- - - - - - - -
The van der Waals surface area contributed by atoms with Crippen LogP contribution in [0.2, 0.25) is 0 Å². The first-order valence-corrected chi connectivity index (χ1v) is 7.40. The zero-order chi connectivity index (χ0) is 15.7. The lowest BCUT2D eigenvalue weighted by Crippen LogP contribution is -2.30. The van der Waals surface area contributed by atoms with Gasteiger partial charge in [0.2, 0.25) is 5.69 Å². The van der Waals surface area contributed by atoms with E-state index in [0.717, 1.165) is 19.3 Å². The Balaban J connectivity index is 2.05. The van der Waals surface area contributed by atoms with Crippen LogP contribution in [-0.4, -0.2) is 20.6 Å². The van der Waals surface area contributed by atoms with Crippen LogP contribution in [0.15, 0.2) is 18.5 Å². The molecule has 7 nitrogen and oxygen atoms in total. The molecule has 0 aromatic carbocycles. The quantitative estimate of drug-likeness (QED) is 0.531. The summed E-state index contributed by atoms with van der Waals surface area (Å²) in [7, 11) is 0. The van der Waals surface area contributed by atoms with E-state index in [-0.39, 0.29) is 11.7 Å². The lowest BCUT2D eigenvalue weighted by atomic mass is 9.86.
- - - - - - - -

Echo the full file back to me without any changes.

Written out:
The van der Waals surface area contributed by atoms with Crippen LogP contribution in [0.2, 0.25) is 0 Å². The first-order valence-corrected chi connectivity index (χ1v) is 7.40. The zero-order chi connectivity index (χ0) is 15.7. The lowest BCUT2D eigenvalue weighted by Crippen LogP contribution is -2.30. The van der Waals surface area contributed by atoms with Gasteiger partial charge in [0.2, 0.25) is 5.69 Å². The van der Waals surface area contributed by atoms with E-state index in [0.717, 1.165) is 19.3 Å². The Balaban J connectivity index is 2.05. The van der Waals surface area contributed by atoms with Crippen LogP contribution in [-0.4, -0.2) is 20.6 Å². The van der Waals surface area contributed by atoms with Crippen LogP contribution in [0.15, 0.2) is 18.5 Å². The molecule has 7 nitrogen and oxygen atoms in total. The molecule has 0 aromatic carbocycles. The quantitative estimate of drug-likeness (QED) is 0.531. The summed E-state index contributed by atoms with van der Waals surface area (Å²) in [7, 11) is 0. The van der Waals surface area contributed by atoms with E-state index in [-0.39, 0.29) is 11.7 Å². The lowest BCUT2D eigenvalue weighted by atomic mass is 9.86.